On Sat, 6 Jan 2001, David S. Miller wrote:
> I could not agree more. This reminds me to do something I could not
> justify before, making netlink be enabled in the kernel and
I always use netlink and friends for something or the other. Route
protocols, traffic control configuration, device configuration,
firewalling; I dont see a problem turning it on. Maybe defaulting it to
on, and then totaly getting rid of the config option.
> I could almost, but not quite, justify it right now just because "ip"
> is becomming standard and needs it.
"ip" has been standard to some people for a few moons now ;->
It is more documneted than ifconfig ;-> and does a lot more
> Not to stray from the subject, Ben's effort is still needed. I think real
> numbers are useful instead of claims like it "displayed faster"
> See my previous email, if it's just slow because of some poorly coded
> version of ifconfig, it does not justify the patch. If only a
> forcefully created "benchmark" can show some performance problem, that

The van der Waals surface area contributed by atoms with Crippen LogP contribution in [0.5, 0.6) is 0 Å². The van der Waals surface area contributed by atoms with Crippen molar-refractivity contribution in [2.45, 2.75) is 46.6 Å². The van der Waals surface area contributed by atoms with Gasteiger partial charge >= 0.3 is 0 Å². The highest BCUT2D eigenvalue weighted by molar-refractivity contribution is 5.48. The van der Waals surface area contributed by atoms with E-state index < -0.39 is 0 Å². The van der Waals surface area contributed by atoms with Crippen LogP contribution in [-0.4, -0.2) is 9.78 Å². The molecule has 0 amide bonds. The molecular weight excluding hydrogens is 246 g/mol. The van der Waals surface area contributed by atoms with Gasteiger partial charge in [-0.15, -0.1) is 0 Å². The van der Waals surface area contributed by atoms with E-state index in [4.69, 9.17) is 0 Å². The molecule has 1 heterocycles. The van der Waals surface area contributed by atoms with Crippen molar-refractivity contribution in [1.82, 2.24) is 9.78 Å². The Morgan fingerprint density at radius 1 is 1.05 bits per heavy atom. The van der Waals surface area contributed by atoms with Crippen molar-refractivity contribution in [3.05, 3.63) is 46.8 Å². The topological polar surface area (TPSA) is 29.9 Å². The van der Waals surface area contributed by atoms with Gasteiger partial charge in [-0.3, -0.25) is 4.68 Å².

> is not an acceptable reason to champion this patch. Ok?
All the kernel paths affected are really config/control paths as well as
slow paths (eg some device binding to sockets, MSG_DONTROUTE slow path,
traffic control setup, route config, arp config are some that seem useful).
The argumenet for the patch (and it might be weak) If you have 4000
devices, it makes sense for two reasons:
-Some of these paths might hold locks which might stall the fast path.
-Or if you have a busy system, they will contribute to the load.
I used to be against VLANS being devices, i am withdrawing that comment; it's
a lot easier to look on them as devices if you want to run IP on them. And
in this case, it makes sense the possibilirt of over a thousand devices
So instead of depending what ifconfig does, maybe a better test for Ben is
to measure the kernel level improvement in the lookup for example from
2..6000 devices. Tests with the user space tools will also help. example
to add to Andi's flavor:
"date; time ifconfig -a; date" for each number of devices.
repeat for ip as well ;->
Plot kernel and the two user tools results after several iterations
(number of devices on x-axis and some time/CPU measure on y-axis).